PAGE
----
Long Term Capital Gain Tax on Shares – Equity Shares & Equity Mutual Funds

Up to FY 2018-19, Long Term Capital Gain (LTCG) on the sale of shares and securities on which Securities Transaction Tax (STT) is paid was exempt under Sec 10(38) of the Income Tax Act. However, under Budget 2018, the exemption under Sec 10(38) was removed. Further, a new Section 112A was introduced to levy 10% income tax on Long Term Capital Gains on the sale of equity shares, equity mutual funds and units of business trust in excess of Rs. 1 lac for a financial year. Sec 112A was applicable from FY 2018-19 (AY 2019-20) onwards.

What is Long Term Capital Gain?

The profit or loss on the sale of a capital asset held for more than the specified holding period is a Long Term Capital Gain (LTCG) or Long Term Capital Loss (LTCL).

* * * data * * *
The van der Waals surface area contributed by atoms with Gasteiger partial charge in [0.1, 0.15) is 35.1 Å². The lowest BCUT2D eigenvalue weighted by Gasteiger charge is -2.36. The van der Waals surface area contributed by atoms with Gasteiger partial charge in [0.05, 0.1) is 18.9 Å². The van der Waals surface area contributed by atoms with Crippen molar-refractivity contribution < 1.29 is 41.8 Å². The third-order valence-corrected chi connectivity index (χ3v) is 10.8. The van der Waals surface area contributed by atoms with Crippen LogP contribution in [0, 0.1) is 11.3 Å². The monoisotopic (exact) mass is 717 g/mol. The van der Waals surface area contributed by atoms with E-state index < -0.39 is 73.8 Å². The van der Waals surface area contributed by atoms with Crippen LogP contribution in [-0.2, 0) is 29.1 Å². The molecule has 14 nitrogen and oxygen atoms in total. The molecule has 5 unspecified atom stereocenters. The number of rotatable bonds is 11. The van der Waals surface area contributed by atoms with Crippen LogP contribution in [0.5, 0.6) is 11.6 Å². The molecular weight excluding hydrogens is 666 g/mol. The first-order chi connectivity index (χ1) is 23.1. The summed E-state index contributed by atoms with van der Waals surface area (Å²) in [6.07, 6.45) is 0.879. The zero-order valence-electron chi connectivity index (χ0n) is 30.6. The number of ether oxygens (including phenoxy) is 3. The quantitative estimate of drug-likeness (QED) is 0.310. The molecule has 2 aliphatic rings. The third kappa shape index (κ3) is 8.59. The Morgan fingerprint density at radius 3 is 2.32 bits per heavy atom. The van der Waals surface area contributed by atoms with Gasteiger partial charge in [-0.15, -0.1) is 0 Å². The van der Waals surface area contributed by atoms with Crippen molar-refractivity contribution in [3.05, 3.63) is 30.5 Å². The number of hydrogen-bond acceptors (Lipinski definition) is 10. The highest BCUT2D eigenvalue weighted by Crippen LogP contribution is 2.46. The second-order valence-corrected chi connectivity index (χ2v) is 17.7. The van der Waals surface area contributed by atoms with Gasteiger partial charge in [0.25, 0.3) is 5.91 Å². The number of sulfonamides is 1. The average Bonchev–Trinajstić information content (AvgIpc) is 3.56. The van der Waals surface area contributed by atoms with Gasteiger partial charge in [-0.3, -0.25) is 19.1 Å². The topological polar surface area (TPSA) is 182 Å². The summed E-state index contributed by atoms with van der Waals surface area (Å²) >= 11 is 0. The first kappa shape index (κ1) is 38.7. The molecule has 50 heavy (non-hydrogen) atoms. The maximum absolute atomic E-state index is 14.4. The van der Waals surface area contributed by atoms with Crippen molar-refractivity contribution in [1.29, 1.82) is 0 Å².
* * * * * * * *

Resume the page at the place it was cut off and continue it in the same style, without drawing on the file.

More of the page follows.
Based on the period of holding, here is a summary of Capital Gain on the sale of Capital Assets. Eg: If the listed equity share of a domestic company is sold after 12 months of purchase, the profit or loss is Long Term Capital Gain or Long Term Capital Loss.

Capital Asset Period of Holding
Equity Shares of Domestic Company listed on a recognized stock exchange 12 months
Equity Shares of Domestic Company not listed on a recognized stock exchange 24 months
Equity Shares of Foreign Company whether listed or not 24 months
Equity-oriented Mutual Funds or ETFs (Exchange Traded Funds) 12 months
Debt-oriented Mutual Funds or ETFs (Exchange Traded Funds) 36 months
Debentures or Bonds listed on a recognized stock exchange 12 months
Debentures or Bonds not listed on a recognized stock exchange 36 months
Immovable Property such as land, building or house property 24 months